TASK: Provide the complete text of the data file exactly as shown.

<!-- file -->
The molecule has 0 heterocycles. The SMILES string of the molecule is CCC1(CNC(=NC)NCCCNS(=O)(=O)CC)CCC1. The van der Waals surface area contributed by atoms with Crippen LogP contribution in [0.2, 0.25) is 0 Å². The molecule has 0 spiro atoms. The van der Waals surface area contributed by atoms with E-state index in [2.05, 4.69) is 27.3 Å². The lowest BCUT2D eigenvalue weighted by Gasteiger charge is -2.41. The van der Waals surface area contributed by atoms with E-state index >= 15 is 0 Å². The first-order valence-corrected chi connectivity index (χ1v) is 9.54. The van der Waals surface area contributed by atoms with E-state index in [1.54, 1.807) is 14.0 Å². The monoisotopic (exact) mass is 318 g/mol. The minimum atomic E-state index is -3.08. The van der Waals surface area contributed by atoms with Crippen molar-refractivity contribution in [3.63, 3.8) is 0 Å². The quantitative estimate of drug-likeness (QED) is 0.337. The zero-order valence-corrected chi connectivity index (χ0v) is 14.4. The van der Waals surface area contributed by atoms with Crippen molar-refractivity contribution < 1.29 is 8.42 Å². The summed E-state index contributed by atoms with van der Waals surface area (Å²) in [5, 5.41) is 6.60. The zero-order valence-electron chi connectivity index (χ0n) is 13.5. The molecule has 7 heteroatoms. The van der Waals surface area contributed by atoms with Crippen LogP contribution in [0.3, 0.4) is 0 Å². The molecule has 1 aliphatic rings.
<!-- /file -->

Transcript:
The molecule has 0 heterocycles. The SMILES string of the molecule is CCC1(CNC(=NC)NCCCNS(=O)(=O)CC)CCC1. The van der Waals surface area contributed by atoms with Crippen LogP contribution in [0.2, 0.25) is 0 Å². The molecule has 0 spiro atoms. The van der Waals surface area contributed by atoms with E-state index in [2.05, 4.69) is 27.3 Å². The lowest BCUT2D eigenvalue weighted by Gasteiger charge is -2.41. The van der Waals surface area contributed by atoms with E-state index >= 15 is 0 Å². The first-order valence-corrected chi connectivity index (χ1v) is 9.54. The van der Waals surface area contributed by atoms with E-state index in [1.54, 1.807) is 14.0 Å². The monoisotopic (exact) mass is 318 g/mol. The minimum atomic E-state index is -3.08. The van der Waals surface area contributed by atoms with Crippen molar-refractivity contribution in [3.63, 3.8) is 0 Å². The quantitative estimate of drug-likeness (QED) is 0.337. The zero-order valence-corrected chi connectivity index (χ0v) is 14.4. The van der Waals surface area contributed by atoms with Crippen molar-refractivity contribution < 1.29 is 8.42 Å². The summed E-state index contributed by atoms with van der Waals surface area (Å²) in [5, 5.41) is 6.60. The zero-order valence-electron chi connectivity index (χ0n) is 13.5. The molecule has 7 heteroatoms. The van der Waals surface area contributed by atoms with Crippen LogP contribution in [0.3, 0.4) is 0 Å². The molecule has 1 aliphatic rings.